Arriving home from work to find a hefty python masquerading as tinsel is some people's idea of a nightmare before Christmas, but for one couple in Brisbane the uninvited visitor was a delightful surprise.

A coastal carpet python coiled up in a Christmas tree. Image © John Brooks

Leanne Chapman and John Brooks were alerted to the presence of the python last Thursday when they returned home from work and heard a flock of resident butcher birds sounding the alarm "They were just kicking off on the balcony, going crazy," Chapman told 7News. Initially uncertain what had set the birds off, Brooks headed to the balcony to film the commotion. As he did so, he didn't realise that he was practically leaning on the source of the birds' panic: draped across the couple's outside Christmas tree was a sizeable coastal carpet python.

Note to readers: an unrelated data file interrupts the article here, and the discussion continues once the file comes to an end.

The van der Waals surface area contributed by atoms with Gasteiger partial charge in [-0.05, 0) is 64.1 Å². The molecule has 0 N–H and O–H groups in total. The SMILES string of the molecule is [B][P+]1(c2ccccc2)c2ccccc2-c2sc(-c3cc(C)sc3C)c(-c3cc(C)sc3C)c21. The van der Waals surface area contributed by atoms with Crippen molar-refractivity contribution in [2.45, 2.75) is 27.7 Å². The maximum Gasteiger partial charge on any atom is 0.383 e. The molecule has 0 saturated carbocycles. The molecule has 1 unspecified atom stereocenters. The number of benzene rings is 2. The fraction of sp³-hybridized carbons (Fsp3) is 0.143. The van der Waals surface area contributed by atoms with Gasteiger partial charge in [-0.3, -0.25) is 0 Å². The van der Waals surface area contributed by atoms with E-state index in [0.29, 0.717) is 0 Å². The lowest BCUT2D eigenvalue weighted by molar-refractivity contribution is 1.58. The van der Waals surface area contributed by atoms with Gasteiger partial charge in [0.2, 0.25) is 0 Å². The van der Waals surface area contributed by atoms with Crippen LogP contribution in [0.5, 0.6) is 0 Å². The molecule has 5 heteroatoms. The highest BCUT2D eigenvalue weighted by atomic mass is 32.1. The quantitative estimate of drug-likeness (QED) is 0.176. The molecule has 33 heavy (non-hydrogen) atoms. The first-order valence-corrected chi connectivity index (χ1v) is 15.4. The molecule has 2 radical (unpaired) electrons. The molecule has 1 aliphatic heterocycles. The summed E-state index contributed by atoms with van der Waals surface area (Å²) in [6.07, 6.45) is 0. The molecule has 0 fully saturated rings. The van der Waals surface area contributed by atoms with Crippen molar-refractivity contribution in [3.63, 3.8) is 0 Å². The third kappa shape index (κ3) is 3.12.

Understandably, Brooks and Chapman got "a bit of a shock". But their surprise quickly turned to awe and they managed to snap some candid photos of the unexpected visitor. "It was actually quite nice to see it that close up because I've never seen anything like it before," Chapman said of the encounter. They left the snake to move off on its own which it eventually did at about 10:30 that evening. 

Image © John Brooks
Image © John Brooks

Coastal carpet pythons are widespread throughout Queensland and New South Wales in eastern Australia and can grow to three metres (ten feet) long. Unlike some of the country's more famous reptilian residents, carpet pythons are not venomous. They typically prey on birds and small mammals, including some non-native animals that have invaded Australia, like rabbits. They often take up residence in urban and suburban landscapes where their adaptable eating habits allow them to thrive. Fortunately, most Australians are accustomed to living alongside reptiles, so conflicts with people are minimal. If provoked, they are capable of delivering a nasty bite that may require a tetanus injection, but it would certainly not be fatal.

Top header image: Alexandre Roux/Flickr